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Can This Bass Be Restored By A Novice?

Discussion in 'Luthier's Corner' started by Pulverizor, May 23, 2019.


  1. Pulverizor

    Pulverizor

    Jun 14, 2018
    New Zealand
    I'm thinking of buying this bass as a project, a budget range Ibanez from the early nineties but it's really speaking to me.
    I have not seen it in person and won't be able to before purchase.
    The bass has been in storage for a couple of years with some other equipment that was abandoned at a church.
    I'm confident I could strip back the body, paint it and reinstall the electronics, what I'm worried about is the fingerboard. Is in possible to restore that if it's dry/cracked from neglect?
    Here's all the photos I can get, kinda last minute urge lol.
    1. 2. 3. 4. 5. 6. 7.
     
    rollie 55 likes this.
  2. Bruce Johnson

    Bruce Johnson Commercial User

    Feb 4, 2011
    Fillmore, CA
    Professional Luthier
    I wouldn't worry much about the fingerboard being dry and cracked...Unless it's shrunken enough that the frets have loosened up. You might have to refret it.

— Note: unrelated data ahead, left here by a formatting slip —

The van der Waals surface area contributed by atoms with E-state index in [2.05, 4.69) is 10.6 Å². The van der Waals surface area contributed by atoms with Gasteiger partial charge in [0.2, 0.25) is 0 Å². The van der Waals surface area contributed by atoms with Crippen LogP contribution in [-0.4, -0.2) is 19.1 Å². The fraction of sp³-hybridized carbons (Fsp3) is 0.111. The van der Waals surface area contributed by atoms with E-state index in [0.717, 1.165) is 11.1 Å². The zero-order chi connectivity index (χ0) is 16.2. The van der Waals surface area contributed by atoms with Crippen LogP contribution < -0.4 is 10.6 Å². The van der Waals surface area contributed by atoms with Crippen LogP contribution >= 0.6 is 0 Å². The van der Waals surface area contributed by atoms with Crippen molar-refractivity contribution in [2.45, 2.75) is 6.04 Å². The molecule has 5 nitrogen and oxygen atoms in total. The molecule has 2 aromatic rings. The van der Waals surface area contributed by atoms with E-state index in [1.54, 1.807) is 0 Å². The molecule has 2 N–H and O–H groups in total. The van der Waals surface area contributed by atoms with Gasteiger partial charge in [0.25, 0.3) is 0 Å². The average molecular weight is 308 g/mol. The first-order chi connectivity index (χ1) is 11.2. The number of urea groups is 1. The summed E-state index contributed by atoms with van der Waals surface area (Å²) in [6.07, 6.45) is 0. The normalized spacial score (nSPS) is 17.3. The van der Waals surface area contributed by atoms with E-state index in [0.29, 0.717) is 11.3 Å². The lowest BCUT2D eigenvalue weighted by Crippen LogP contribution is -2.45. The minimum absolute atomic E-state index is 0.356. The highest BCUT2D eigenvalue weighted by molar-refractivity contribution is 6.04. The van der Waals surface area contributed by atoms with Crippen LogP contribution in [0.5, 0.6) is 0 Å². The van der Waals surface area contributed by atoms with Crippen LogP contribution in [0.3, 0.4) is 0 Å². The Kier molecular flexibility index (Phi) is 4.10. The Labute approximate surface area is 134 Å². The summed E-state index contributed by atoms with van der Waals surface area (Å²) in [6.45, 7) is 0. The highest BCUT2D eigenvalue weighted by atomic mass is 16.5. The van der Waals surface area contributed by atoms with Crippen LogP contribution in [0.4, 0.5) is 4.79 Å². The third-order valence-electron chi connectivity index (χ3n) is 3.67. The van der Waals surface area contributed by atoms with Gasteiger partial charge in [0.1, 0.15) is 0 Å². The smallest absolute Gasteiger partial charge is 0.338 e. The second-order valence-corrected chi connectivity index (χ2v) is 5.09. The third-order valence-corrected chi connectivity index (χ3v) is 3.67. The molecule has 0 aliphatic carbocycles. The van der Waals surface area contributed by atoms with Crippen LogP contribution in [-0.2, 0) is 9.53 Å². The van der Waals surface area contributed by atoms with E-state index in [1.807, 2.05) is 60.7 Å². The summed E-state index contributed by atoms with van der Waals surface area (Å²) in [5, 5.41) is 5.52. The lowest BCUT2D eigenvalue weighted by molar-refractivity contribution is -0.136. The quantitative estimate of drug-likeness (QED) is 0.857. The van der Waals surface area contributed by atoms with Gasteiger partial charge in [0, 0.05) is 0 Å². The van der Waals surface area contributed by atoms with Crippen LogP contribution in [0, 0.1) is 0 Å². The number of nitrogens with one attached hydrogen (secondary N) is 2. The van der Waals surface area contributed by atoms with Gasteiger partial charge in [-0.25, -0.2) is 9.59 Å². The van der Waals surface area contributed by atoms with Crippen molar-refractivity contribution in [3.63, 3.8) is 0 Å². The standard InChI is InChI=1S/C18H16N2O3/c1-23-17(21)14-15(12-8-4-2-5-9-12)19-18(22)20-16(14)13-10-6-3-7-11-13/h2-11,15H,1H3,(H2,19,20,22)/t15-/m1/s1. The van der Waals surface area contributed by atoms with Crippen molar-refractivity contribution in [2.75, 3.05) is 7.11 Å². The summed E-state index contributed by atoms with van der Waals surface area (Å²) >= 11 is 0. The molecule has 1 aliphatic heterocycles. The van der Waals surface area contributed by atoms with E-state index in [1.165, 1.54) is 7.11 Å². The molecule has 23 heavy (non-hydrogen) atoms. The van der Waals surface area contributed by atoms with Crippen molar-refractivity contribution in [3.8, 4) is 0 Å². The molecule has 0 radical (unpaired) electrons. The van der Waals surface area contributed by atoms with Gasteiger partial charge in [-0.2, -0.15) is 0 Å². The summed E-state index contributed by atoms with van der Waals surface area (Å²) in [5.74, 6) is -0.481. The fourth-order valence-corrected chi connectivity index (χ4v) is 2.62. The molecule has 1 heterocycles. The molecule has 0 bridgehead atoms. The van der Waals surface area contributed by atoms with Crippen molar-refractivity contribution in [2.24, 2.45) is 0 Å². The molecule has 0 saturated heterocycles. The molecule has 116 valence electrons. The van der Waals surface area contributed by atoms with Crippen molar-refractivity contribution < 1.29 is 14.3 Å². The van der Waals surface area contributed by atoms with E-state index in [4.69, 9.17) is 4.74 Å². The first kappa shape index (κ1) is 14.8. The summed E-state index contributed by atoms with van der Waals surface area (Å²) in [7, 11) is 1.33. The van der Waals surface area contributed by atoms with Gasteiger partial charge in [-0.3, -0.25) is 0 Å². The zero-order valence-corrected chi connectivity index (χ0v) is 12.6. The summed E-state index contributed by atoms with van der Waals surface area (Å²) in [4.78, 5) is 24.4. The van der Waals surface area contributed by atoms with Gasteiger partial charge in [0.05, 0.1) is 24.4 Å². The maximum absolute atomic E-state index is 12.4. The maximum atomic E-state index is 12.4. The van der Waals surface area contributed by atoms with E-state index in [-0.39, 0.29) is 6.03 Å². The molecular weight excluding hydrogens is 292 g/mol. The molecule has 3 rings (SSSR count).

To me, the bigger worry is if the neck has become warped or twisted from being in long storage without strings. That will require you to learn some real Luthier skills. Nothing wrong with that, if you have some fun and end up with a cool bass that you can be proud of.
     
    craigie, pcake, rollie 55 and 5 others like this.
  3. Pulverizor

    Pulverizor

    Jun 14, 2018
    New Zealand
    Abandon all hope!

    This has been bid on by someone who arranged to inspect the bass, maybe a good sign.
     
  4. Pulverizor

    Pulverizor

    Jun 14, 2018
    New Zealand
    Well I bought it, I'll keep this thread up to date so you can tell me what I've done wrong lol.
     
  5. dwizum

    dwizum

    Dec 21, 2018